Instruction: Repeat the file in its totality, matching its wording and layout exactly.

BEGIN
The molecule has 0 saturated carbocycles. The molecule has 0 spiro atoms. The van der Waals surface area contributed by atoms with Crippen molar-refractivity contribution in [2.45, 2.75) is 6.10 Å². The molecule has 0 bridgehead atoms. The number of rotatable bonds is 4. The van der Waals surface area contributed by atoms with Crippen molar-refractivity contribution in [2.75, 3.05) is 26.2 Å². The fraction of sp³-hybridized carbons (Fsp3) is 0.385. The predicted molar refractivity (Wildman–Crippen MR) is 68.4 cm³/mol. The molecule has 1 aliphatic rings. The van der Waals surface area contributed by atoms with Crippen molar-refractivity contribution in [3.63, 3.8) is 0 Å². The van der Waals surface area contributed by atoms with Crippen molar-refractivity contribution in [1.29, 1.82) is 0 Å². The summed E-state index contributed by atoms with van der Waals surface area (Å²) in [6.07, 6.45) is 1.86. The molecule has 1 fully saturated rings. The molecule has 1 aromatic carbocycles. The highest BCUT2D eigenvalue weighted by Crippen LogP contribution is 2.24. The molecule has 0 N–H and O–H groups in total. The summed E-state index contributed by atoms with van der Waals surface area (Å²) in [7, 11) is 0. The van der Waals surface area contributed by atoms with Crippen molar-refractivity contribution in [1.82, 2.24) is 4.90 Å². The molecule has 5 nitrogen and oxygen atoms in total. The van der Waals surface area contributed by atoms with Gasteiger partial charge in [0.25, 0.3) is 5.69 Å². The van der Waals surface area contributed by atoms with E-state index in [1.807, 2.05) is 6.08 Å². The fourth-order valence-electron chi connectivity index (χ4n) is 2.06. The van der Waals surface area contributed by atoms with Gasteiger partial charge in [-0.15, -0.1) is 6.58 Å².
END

The molecule has 0 saturated carbocycles. The molecule has 0 spiro atoms. The van der Waals surface area contributed by atoms with Crippen molar-refractivity contribution in [2.45, 2.75) is 6.10 Å². The molecule has 0 bridgehead atoms. The number of rotatable bonds is 4. The van der Waals surface area contributed by atoms with Crippen molar-refractivity contribution in [2.75, 3.05) is 26.2 Å². The fraction of sp³-hybridized carbons (Fsp3) is 0.385. The predicted molar refractivity (Wildman–Crippen MR) is 68.4 cm³/mol. The molecule has 1 aliphatic rings. The van der Waals surface area contributed by atoms with Crippen molar-refractivity contribution in [3.63, 3.8) is 0 Å². The van der Waals surface area contributed by atoms with Crippen molar-refractivity contribution in [1.29, 1.82) is 0 Å². The summed E-state index contributed by atoms with van der Waals surface area (Å²) in [6.07, 6.45) is 1.86. The molecule has 1 fully saturated rings. The molecule has 1 aromatic carbocycles. The highest BCUT2D eigenvalue weighted by Crippen LogP contribution is 2.24. The molecule has 0 N–H and O–H groups in total. The summed E-state index contributed by atoms with van der Waals surface area (Å²) in [7, 11) is 0. The van der Waals surface area contributed by atoms with Crippen molar-refractivity contribution in [1.82, 2.24) is 4.90 Å². The molecule has 5 nitrogen and oxygen atoms in total. The van der Waals surface area contributed by atoms with Gasteiger partial charge in [0.25, 0.3) is 5.69 Å². The van der Waals surface area contributed by atoms with E-state index in [1.807, 2.05) is 6.08 Å². The fourth-order valence-electron chi connectivity index (χ4n) is 2.06. The van der Waals surface area contributed by atoms with Gasteiger partial charge in [-0.15, -0.1) is 6.58 Å².